R vector is simply a list of items of the same type. To combine the list of elements to a vector in R, you can use the **“c()”** function and separate the items by a comma.

**How to Create a Vector in R?**

To create a Vector in R, we generally use the **“c()”** function, but the **c()** function stands for concatenate. It doesn’t create vectors; it just combines them.

The vector elements must have the same data type, and if they are different, then the function will try and coerce elements to the same type.

Coercion here means from lower to higher types, from logical to an integer to double the character.

Logical vector elements are initialized to **FALSE**, numeric vector elements to **0**, character vector elements to **“”**, raw vector elements to **nul** bytes, and list/expression elements to **NULL**.

```
# Pro.R
rv <- c(11, 21, 19)
cat(rv, "\n")
cat(typeof(rv))
```

**Output**

```
11 21 19
double
```

**Vector length()**

To check the length of a Vector in R, use the** length() **function**.**

```
rv <- c(11, 21, 19)
cat(length(rv))
```

**Output**

`3`

**Creating a vector using the (:) operator**

We can create a Vector using a colon(:) operator.

```
rv <- 1:10
cat(rv)
```

**Output**

`1 2 3 4 5 6 7 8 9 10`

**Create a vector using the seq() function**

We can create a Vector using the **seq()** function in R. To generate a standard generic sequence in R, use the seq() method.

```
rv <- seq(1, 5, by = 0.8)
cat(rv)
```

**Output**

`1 1.8 2.6 3.4 4.2 5`

**Vector of Logical Values**

Create a Vector of logical values. In R, **TRUE **and **FALSE **are logical values. 1 is not TRUE, and 0 is not FALSE in R.

```
rv <- c(TRUE, FALSE, FALSE, TRUE, TRUE)
cat(rv, "\n")
cat(typeof(rv))
```

**Output**

```
TRUE FALSE FALSE TRUE TRUE
logical
```

## Create a Vector of Character strings

Let’s create a vector of logical values.

```
rv <- c("KRU", "NAL", "halloween", "Petrnous")
cat(rv, "\n")
cat(typeof(rv))
```

**Output**

```
KRU NAL halloween Petrnous
character
```

**How to Access Elements of a Vector in R**

To access elements in R Vector, use vector indexing. You can access the values of a vector by declaring an index inside a single square bracket “[ ]” operator.

The indexing vector can be categorized in the following.

- Logical vector
- Integer vector
- Character vector

Unlike other programming languages, the square bracket operator returns more than just individual members.

**Using a logical vector as an index**

If we use a logical vector for indexing, the position where the logical vector is **TRUE** is returned.

```
rv <- c(11, 19, 21, 46, 18)
cat(rv[c(TRUE, TRUE, TRUE, FALSE, FALSE)])
```

In this example, the first three indexes are **TRUE, TRUE, **and **TRUE. **That means it will return the first three elements in the output; if it encounters **FALSE,** it won’t return the relevant vector element.

`11 19 21`

**Using integer vector as an index**

In R programming, the vector index starts from 1. If you are familiar with other languages, then the index usually starts at 0.

We can use the vector of integers as an index to access particular items. If we use the negative vector of integers, then it will return all elements except those specified.

```
rv <- c(11, 19, 21, 46, 18)
cat(rv[3])
```

**Output**

`21`

Let’s access two elements. To access multiple elements, pass the vector of the index.

```
rv <- c(11, 19, 21, 46, 18)
cat(rv[c(2, 3, 4)])
```

**Output**

`19 21 46`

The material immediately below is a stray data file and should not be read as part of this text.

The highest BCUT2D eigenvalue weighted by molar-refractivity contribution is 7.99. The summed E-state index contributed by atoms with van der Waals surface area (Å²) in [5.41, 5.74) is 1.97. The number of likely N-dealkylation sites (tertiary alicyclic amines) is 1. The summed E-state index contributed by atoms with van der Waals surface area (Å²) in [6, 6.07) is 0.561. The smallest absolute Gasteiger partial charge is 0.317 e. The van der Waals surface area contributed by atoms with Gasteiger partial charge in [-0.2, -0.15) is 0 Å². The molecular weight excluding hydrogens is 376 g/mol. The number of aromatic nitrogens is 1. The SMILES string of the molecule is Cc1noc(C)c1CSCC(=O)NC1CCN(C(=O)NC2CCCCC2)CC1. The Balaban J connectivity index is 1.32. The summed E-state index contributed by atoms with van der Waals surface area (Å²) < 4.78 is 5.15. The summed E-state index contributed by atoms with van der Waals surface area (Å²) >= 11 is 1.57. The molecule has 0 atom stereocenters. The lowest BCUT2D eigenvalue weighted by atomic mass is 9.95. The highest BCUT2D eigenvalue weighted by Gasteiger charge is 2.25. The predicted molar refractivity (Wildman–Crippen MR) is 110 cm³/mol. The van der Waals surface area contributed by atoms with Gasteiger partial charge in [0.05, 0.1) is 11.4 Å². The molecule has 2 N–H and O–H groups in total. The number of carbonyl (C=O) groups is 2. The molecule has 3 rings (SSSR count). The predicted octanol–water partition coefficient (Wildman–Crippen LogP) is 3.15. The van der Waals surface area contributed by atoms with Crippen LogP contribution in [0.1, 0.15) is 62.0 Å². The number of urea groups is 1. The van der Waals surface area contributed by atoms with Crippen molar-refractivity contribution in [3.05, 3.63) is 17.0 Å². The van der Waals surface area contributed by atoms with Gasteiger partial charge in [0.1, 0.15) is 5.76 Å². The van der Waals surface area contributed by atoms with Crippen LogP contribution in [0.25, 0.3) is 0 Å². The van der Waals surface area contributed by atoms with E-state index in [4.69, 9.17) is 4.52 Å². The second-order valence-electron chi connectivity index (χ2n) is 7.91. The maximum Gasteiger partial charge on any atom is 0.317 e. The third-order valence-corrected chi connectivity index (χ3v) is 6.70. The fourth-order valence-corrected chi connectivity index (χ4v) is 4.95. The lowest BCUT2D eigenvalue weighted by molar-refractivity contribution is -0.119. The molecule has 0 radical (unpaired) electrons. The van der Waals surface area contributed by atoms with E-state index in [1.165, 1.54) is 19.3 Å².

If the index is negative, it will remove the element whose position has the same absolute value as the negative index. Pass the negative vector of integers.

```
rv <- c(11, 19, 21, 46, 18)
cat(rv[c(-2, -3, -4)])
```

**Output**

`11 18`

**Using character vector as an index**

When dealing with named vectors, then using a character vector as an index is all you need.

```
rv <- c("one" = 21, "two" = 11, "three" = 19)
cat(rv["three"])
```

**Output**

`19`

**How to modify a vector in R**

To modify a vector in R, use the assignment operator(<-). Modifying the vector is a straightforward task. Let’s see how to do it.

```
rv <- c(11, 18, 19, 23, 46)
cat("Before modifying the vector \n")
cat(rv, "\n")
rv[4] <- 21
cat("After modifying the vector \n")
cat(rv)
```

**Output**

```
Before modifying the vector
11 18 19 23 46
After modifying the vector
11 18 19 21 46
```

To truncate the element of the vector, use the color operator.

```
rv <- c(11, 18, 19, 23, 46)
cat("Before truncating the vector \n")
cat(rv, "\n")
rv <- rv[1:3]
cat("After truncating the vector \n")
cat(rv)
```

**Output**

```
Before truncating the vector
11 18 19 23 46
After truncating the vector
11 18 19
```

**How to delete a Vector in R**

To delete a Vector in R, assign NULL to the vector.

```
rv <- c(11, 18, 19, 23, 46)
cat(rv, "\n")
cat("After deleting the Vector\n")
rv <- NULL
print(rv)
```

**Output**

```
11 18 19 23 46
After deleting the Vector
NULL
```

**How to sort Vector in R**

To sort a vector in R, use the inbuilt sort() method. By default, it sorts in ascending order.

```
rv <- c(11, 18, 19, 10, 46)
res <- sort(rv)
cat(res)
```

**Output**

`10 11 18 19 46`

To sort in descending order, we can pass **decreasing**=**TRUE**.

```
rv <- c(11, 18, 19, 10, 46)
res <- sort(rv, decreasing = TRUE)
cat(res)
```

**Output**

`46 19 18 11 10`

That’s it.

Krunal Lathiya is a seasoned Computer Science expert with over eight years in the tech industry. He boasts deep knowledge in Data Science and Machine Learning. Versed in Python, JavaScript, PHP, R, and Golang. Skilled in frameworks like Angular and React and platforms such as Node.js. His expertise spans both front-end and back-end development. His proficiency in the Python language stands as a testament to his versatility and commitment to the craft.